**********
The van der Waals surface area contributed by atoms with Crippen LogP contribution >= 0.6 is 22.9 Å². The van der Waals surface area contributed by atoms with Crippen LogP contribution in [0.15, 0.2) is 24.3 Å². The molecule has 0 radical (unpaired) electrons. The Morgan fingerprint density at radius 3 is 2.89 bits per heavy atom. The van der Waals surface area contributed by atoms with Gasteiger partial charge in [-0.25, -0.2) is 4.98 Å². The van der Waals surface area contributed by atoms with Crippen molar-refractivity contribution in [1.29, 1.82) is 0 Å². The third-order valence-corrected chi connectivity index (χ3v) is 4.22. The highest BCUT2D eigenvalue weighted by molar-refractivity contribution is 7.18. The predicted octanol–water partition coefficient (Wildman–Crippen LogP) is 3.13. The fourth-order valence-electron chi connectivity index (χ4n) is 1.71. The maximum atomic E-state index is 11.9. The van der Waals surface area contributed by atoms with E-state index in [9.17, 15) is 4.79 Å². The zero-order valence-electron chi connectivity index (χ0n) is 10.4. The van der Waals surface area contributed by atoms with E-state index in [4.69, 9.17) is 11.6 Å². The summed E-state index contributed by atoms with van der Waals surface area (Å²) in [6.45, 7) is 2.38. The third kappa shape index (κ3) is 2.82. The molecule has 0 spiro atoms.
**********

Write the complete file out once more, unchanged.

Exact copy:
The van der Waals surface area contributed by atoms with Crippen LogP contribution >= 0.6 is 22.9 Å². The van der Waals surface area contributed by atoms with Crippen LogP contribution in [0.15, 0.2) is 24.3 Å². The molecule has 0 radical (unpaired) electrons. The Morgan fingerprint density at radius 3 is 2.89 bits per heavy atom. The van der Waals surface area contributed by atoms with Gasteiger partial charge in [-0.25, -0.2) is 4.98 Å². The van der Waals surface area contributed by atoms with Crippen molar-refractivity contribution in [1.29, 1.82) is 0 Å². The third-order valence-corrected chi connectivity index (χ3v) is 4.22. The highest BCUT2D eigenvalue weighted by molar-refractivity contribution is 7.18. The predicted octanol–water partition coefficient (Wildman–Crippen LogP) is 3.13. The fourth-order valence-electron chi connectivity index (χ4n) is 1.71. The maximum atomic E-state index is 11.9. The van der Waals surface area contributed by atoms with E-state index in [9.17, 15) is 4.79 Å². The zero-order valence-electron chi connectivity index (χ0n) is 10.4. The van der Waals surface area contributed by atoms with E-state index in [4.69, 9.17) is 11.6 Å². The summed E-state index contributed by atoms with van der Waals surface area (Å²) in [6.45, 7) is 2.38. The third kappa shape index (κ3) is 2.82. The molecule has 0 spiro atoms.